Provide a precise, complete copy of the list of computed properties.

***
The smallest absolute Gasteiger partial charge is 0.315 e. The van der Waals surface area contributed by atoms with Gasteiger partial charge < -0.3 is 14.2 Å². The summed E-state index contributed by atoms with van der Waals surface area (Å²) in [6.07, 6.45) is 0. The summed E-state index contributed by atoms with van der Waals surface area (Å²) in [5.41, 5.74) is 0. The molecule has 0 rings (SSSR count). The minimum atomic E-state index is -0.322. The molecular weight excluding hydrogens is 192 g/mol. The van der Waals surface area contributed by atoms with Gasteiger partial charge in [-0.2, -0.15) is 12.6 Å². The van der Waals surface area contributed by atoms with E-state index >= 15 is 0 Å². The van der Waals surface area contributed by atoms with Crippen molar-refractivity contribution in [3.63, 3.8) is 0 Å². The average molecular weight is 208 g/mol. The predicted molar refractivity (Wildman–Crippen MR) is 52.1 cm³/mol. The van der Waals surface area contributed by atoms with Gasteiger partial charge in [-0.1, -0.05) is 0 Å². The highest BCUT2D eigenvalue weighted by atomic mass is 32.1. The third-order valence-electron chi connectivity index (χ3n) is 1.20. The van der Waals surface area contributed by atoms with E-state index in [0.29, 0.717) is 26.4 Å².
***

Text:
The smallest absolute Gasteiger partial charge is 0.315 e. The van der Waals surface area contributed by atoms with Gasteiger partial charge < -0.3 is 14.2 Å². The summed E-state index contributed by atoms with van der Waals surface area (Å²) in [6.07, 6.45) is 0. The summed E-state index contributed by atoms with van der Waals surface area (Å²) in [5.41, 5.74) is 0. The molecule has 0 rings (SSSR count). The minimum atomic E-state index is -0.322. The molecular weight excluding hydrogens is 192 g/mol. The van der Waals surface area contributed by atoms with Gasteiger partial charge in [-0.2, -0.15) is 12.6 Å². The van der Waals surface area contributed by atoms with E-state index >= 15 is 0 Å². The van der Waals surface area contributed by atoms with Crippen molar-refractivity contribution in [3.63, 3.8) is 0 Å². The average molecular weight is 208 g/mol. The predicted molar refractivity (Wildman–Crippen MR) is 52.1 cm³/mol. The van der Waals surface area contributed by atoms with Gasteiger partial charge in [-0.1, -0.05) is 0 Å². The highest BCUT2D eigenvalue weighted by atomic mass is 32.1. The third-order valence-electron chi connectivity index (χ3n) is 1.20. The van der Waals surface area contributed by atoms with E-state index in [0.29, 0.717) is 26.4 Å².